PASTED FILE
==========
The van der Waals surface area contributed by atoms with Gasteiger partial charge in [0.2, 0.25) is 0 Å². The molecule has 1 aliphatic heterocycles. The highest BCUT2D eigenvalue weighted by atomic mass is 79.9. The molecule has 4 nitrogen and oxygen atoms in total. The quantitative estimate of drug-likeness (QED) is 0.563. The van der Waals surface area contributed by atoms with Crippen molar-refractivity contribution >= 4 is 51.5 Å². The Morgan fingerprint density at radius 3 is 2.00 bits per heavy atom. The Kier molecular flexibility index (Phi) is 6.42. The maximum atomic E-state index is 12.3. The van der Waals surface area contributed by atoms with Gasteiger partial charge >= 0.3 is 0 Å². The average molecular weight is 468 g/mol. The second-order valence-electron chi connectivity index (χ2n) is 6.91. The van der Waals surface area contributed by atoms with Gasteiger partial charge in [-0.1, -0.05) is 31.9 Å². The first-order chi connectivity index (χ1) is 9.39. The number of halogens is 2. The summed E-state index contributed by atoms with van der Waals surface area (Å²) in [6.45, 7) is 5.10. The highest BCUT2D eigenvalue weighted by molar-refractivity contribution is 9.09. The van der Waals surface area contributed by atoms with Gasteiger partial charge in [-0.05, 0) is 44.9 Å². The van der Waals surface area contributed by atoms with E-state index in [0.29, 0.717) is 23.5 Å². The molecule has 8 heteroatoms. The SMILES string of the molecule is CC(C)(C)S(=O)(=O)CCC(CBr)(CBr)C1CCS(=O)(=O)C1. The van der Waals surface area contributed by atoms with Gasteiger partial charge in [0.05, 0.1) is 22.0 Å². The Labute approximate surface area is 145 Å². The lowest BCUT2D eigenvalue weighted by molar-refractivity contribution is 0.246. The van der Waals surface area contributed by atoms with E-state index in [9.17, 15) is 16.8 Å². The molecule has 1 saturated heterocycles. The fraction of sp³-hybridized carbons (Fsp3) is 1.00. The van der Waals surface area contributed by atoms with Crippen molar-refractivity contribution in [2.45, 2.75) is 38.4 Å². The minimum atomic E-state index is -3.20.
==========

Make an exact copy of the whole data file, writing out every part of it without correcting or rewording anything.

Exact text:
The van der Waals surface area contributed by atoms with Gasteiger partial charge in [0.2, 0.25) is 0 Å². The molecule has 1 aliphatic heterocycles. The highest BCUT2D eigenvalue weighted by atomic mass is 79.9. The molecule has 4 nitrogen and oxygen atoms in total. The quantitative estimate of drug-likeness (QED) is 0.563. The van der Waals surface area contributed by atoms with Crippen molar-refractivity contribution >= 4 is 51.5 Å². The Morgan fingerprint density at radius 3 is 2.00 bits per heavy atom. The Kier molecular flexibility index (Phi) is 6.42. The maximum atomic E-state index is 12.3. The van der Waals surface area contributed by atoms with Gasteiger partial charge >= 0.3 is 0 Å². The average molecular weight is 468 g/mol. The second-order valence-electron chi connectivity index (χ2n) is 6.91. The van der Waals surface area contributed by atoms with Gasteiger partial charge in [-0.1, -0.05) is 31.9 Å². The first-order chi connectivity index (χ1) is 9.39. The number of halogens is 2. The summed E-state index contributed by atoms with van der Waals surface area (Å²) in [6.45, 7) is 5.10. The highest BCUT2D eigenvalue weighted by molar-refractivity contribution is 9.09. The van der Waals surface area contributed by atoms with Gasteiger partial charge in [-0.05, 0) is 44.9 Å². The van der Waals surface area contributed by atoms with E-state index in [0.29, 0.717) is 23.5 Å². The molecule has 8 heteroatoms. The SMILES string of the molecule is CC(C)(C)S(=O)(=O)CCC(CBr)(CBr)C1CCS(=O)(=O)C1. The van der Waals surface area contributed by atoms with Gasteiger partial charge in [0.05, 0.1) is 22.0 Å². The Labute approximate surface area is 145 Å². The lowest BCUT2D eigenvalue weighted by molar-refractivity contribution is 0.246. The van der Waals surface area contributed by atoms with E-state index in [9.17, 15) is 16.8 Å². The molecule has 1 saturated heterocycles. The fraction of sp³-hybridized carbons (Fsp3) is 1.00. The van der Waals surface area contributed by atoms with Crippen molar-refractivity contribution in [2.45, 2.75) is 38.4 Å². The minimum atomic E-state index is -3.20.